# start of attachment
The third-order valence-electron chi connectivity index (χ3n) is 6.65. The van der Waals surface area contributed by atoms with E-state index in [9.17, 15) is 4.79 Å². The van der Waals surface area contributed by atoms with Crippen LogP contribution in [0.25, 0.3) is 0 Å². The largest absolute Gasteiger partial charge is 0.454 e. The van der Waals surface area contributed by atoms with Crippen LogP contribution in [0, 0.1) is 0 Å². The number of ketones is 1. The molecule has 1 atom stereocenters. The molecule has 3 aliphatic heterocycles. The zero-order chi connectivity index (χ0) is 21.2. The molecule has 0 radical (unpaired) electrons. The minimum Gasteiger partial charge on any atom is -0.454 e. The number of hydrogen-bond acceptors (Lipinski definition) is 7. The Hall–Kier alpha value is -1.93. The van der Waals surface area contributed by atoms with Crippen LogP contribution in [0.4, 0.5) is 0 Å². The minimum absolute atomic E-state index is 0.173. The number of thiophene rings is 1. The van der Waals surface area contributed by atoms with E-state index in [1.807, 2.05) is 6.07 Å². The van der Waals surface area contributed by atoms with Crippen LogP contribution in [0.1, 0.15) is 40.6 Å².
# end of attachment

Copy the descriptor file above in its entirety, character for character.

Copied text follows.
The third-order valence-electron chi connectivity index (χ3n) is 6.65. The van der Waals surface area contributed by atoms with E-state index in [9.17, 15) is 4.79 Å². The van der Waals surface area contributed by atoms with Crippen LogP contribution in [0.25, 0.3) is 0 Å². The largest absolute Gasteiger partial charge is 0.454 e. The van der Waals surface area contributed by atoms with Crippen LogP contribution in [0, 0.1) is 0 Å². The number of ketones is 1. The molecule has 1 atom stereocenters. The molecule has 3 aliphatic heterocycles. The zero-order chi connectivity index (χ0) is 21.2. The molecule has 0 radical (unpaired) electrons. The minimum Gasteiger partial charge on any atom is -0.454 e. The number of hydrogen-bond acceptors (Lipinski definition) is 7. The Hall–Kier alpha value is -1.93. The van der Waals surface area contributed by atoms with Crippen LogP contribution in [0.4, 0.5) is 0 Å². The minimum absolute atomic E-state index is 0.173. The number of thiophene rings is 1. The van der Waals surface area contributed by atoms with E-state index in [1.807, 2.05) is 6.07 Å². The van der Waals surface area contributed by atoms with Crippen LogP contribution in [0.1, 0.15) is 40.6 Å².